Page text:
If this is true, then the simple act of changing a profile picture is a twofold accomplishment of enormous significance. First, the person who updates his or her picture, which is a public act seen and recognized by others, by that act is established in his or her identity as fair and just. Second, the now-firmly-established-as-just person recognizes, and thereby renders possible, the authentic identity of those he or she recognizes. In this view, the worth and dignity of individuals (in this case those desiring same-sex marriage) is actually established by “=”, while those refusing to recognize cause harm.
While the context is markedly different, the power entailed in the profile’s interpretation resembles Václav Havel’s diagnosis of a greengrocer under Soviet rule who somewhat thoughtlessly posts Marxist slogans in his shop, not from deep conviction or enthusiasm, but because it allows him to “get along in life,” one of “the thousands of details” that allow us “a relatively tranquil life” in society. While the sign allows the grocer to fit in, it also “helps the greengrocer to conceal from himself the low foundations of his obedience, at the same time concealing the low foundations of power.” That is, it hides ideology, itself a guarantor of identity:
In an era when metaphysical and existential certainties are in a state of crisis, when people are being uprooted and alienated and are losing their sense of what this world means, this ideology inevitably has a certain hypnotic charm. To wandering humankind it offers an immediately available home: all one has to do is accept it, and suddenly everything becomes clear once more, life takes on new meaning, and all mysteries, unanswered questions, anxiety, and loneliness vanish. Of course, one pays dearly for this low-rent home: the price is abdication of one’s own reason, conscience, and responsibility.
Like Taylor, Havel indicates the loss of stable forms of life, meaning, and identity and the vertigo accompanying the shift, and how the desire for “home,” for a guarantor of fixed identity, almost magically prompts acceptance of the “immediately available” security.
If Taylor’s description is correct, as I think it is, the self-aggrandizing statements that KONY and “=”define the accomplishments of an entire generation are not innocently juvenile but reveal, like the greengrocer, an ideology seductive in its promise of permanent, ready-made identity at a time when “all metaphysical and existential certainties are in a state of crisis.” Posting the “=”is not solidarity, it is a means by which authenticity and identity are thought to be established.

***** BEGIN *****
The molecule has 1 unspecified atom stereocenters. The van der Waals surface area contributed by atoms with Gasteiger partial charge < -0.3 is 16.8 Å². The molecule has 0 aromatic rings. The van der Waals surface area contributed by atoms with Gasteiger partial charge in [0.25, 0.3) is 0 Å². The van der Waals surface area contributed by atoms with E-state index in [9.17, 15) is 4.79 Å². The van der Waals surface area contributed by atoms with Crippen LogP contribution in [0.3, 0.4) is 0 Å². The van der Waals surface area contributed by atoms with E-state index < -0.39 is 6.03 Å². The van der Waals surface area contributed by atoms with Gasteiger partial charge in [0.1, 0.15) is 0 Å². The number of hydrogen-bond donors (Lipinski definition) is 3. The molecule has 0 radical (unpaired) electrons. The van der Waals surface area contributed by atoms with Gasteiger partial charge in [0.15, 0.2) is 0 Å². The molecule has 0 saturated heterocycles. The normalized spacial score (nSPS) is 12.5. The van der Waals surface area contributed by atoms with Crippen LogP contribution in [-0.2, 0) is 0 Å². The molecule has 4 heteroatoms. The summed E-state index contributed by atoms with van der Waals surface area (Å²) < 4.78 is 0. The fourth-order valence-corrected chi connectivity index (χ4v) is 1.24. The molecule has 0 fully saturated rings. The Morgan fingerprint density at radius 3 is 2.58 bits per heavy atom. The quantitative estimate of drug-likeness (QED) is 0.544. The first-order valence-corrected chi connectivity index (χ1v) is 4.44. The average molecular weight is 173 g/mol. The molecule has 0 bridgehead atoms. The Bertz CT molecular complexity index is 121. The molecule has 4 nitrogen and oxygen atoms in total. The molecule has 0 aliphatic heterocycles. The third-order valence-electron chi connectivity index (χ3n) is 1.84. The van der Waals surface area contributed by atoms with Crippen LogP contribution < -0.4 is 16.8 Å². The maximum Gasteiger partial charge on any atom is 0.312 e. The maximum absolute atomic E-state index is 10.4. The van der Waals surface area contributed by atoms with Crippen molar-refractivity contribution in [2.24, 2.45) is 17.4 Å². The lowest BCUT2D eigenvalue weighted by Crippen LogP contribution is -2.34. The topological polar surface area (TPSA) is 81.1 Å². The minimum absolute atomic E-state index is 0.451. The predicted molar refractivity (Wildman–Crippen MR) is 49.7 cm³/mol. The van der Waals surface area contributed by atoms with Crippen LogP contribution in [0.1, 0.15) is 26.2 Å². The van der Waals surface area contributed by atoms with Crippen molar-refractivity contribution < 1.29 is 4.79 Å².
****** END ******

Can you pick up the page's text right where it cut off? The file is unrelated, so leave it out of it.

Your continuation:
It also poisons the wells of the rhetorical situation, with “reason, conscience, and responsibility” abdicated by many.
Here’s what I mean: If a person describes his or her identity and its authentic flourishing as entailing and requiring x—say, for example, state recognition of one’s romantic self-expression—then to experience another person or group suggesting that x is logically or naturally or metaphysically impossible is to be harmed. Never mind whether the second group has good reasons, for the reasons are irrelevant, swept aside by the ideological currents involved in the nexus of identity-authenticity-recognition.
In fact, even to make an argument against x is, for some, to be disqualified as a responsible, fair, and just interlocutor, meaning that to be an interlocutor in any critical or responsible way is deemed irresponsible; one is to be a mirror in which others’ claims of identity confirm a recognition of their own selfhood in a simulacrum of dialogue. Only recognition is permissible.
In many ways, the jargon of authenticity is an affront to political friendship, as it demands that the other always capitulate to your claims, for not doing so is tantamount to harm. And since authenticity cannot be determined by any standards external to yourself, even though you require others to support you, appeals to standards such as religion, metaphysics, tradition, even reason, must be viewed as threats and denials of democratic equality, and thus unacceptable.
This is the ideologically charged rhetorical situation in which we find ourselves. A situation in which the act of posting “=” is a blow for justice, but a nuanced, sophisticated, careful, and charitable public argument can be considered bigotry.
In tomorrow’s essay, I’ll propose a way to rehabilitate authenticity; it’s too valuable an ideal to allow its corruption.